Prior to my trip back to the states this week, I just put in my order for some new cookbooks to schlep back with me. Because of limited space chez David, I have to be somewhat selective about which books I get, since there’s only so many things I can squeeze in around here.
These are the six that made the cut, although I’ll probably see a few more that I can’t resist.
God help the baggage handlers, if I do.
1. This is the book that so many, including me, have been waiting for: A Platter of Figs and Other Recipes, the new book by David Tanis. For those of you who don’t know him, David was and is a chef at Chez Panisse, and was there when I started way-back-when.
Since then David moved to Paris part-time and started a fabulous supper club, Chien Lunatique, and has made me some of the most spectacularly-simple and spectacularly-good meals. Romain is still raving about his pot au feu….four years later! I believe last time he brought it up, he got a little misty-eyed. I don’t know if I can repeat that exceptional meal, but if the recipe’s in here, I’m certainly going to try. I could use someone getting misty-eyed about something I do once in a while, too.
2. Even though I can’t pronounce his name, like—at all…I loved the last book by Hugh Fearnley-Whittingstall, The River Cottage Meat Book. And even though I never got around to making the Deviled Kidneys, which I was going to do for the site (mind you, not because I’ve been craving kidneys), this remains one of my all-time favorite books.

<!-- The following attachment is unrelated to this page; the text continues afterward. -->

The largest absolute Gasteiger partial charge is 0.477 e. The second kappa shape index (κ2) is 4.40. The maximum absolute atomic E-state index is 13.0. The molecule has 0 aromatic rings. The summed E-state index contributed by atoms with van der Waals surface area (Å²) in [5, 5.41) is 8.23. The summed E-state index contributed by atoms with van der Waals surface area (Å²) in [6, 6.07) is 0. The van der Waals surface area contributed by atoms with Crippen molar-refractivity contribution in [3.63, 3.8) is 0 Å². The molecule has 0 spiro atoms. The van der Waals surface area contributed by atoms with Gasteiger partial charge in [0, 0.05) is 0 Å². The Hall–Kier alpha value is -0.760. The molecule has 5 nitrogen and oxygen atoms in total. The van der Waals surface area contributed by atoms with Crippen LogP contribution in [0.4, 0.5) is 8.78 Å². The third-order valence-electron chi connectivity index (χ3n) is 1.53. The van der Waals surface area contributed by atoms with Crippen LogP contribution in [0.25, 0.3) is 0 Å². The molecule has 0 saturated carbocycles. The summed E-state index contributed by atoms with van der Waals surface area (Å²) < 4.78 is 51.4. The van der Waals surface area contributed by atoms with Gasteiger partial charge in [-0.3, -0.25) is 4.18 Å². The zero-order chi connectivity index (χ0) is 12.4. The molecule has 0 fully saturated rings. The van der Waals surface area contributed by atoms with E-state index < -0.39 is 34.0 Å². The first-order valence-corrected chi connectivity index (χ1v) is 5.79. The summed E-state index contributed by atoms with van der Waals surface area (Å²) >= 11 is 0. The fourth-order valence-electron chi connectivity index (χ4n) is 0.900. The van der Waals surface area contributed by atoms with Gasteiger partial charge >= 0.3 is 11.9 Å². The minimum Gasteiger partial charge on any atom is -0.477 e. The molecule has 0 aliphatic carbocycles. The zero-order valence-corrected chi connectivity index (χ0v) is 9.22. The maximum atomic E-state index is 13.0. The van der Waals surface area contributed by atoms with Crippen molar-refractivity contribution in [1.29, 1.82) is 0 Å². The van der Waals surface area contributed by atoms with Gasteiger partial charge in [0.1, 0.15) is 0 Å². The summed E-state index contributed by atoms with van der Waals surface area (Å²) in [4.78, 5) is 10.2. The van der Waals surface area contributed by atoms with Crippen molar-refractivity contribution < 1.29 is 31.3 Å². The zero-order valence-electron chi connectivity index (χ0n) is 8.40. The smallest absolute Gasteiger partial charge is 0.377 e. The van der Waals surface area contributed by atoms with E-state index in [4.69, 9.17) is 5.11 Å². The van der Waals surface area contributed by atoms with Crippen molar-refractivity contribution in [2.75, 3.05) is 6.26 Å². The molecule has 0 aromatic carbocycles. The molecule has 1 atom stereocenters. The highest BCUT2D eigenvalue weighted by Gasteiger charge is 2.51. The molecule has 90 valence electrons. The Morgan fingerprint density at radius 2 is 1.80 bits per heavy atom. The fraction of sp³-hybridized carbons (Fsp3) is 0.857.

The River Cottage Cookbook is Hugh Whatever-His-Last Name-Is’ general cookbook and I’m anxious to see what’s inside this one. I hope it’s worth the wait. And weight. Hefting in at 3-pounds, that’s a few less bags of marshmallows I can haul back.
3. Years ago Richard Olney came to Chez Panisse when this book was originally released. He brought bottle of this world-famous Sauternes with him, considered by many to be the best, and rarest, wine in the world. One sip justifies the price, in my humble opinion.
Yet I stupidly…or I guess I should say, foolishly didn’t get a copy of the book. It went out of print, prices skyrocketed into the hundreds, and I was sad about my missed opportunity. After years of waiting, lusting after this book about my favorite wine, and a few false starts, Yquem has finally been re-released and I can’t wait to pour through the pages. Even if I can’t pour much of the pricey elixir itself.
4. The cover of Fat by Jennifer McLagan is gorgeous, and shows what a brilliant, gorgeous, and beautifully-executed cover can do for a mis-understood ingredient.
I want fat. And soon, I’m gonna get it.
5. Normally I’m not so keen on chef’s books. Too often they’re wordy, overblown, and the recipes are invariably multi-day affairs. Not exactly the way I like to cook.
I already know I’m going to make nothing from this jumbo book. But if the concept and style live up to the hype and promise, Alinea is perhaps going to be the most exciting book to come along in a long time. I’m anxious to see what chef Grant Achatz has produced in this unconventionally-produced cookbook.
6. Who gives a damn what’s inside—I can’t wait to get my hands on Dessert FourPlay.
For obvious reasons.
(And I’m beginning to see why they keep squirreling my picture away inside of my books. Hrrmph!)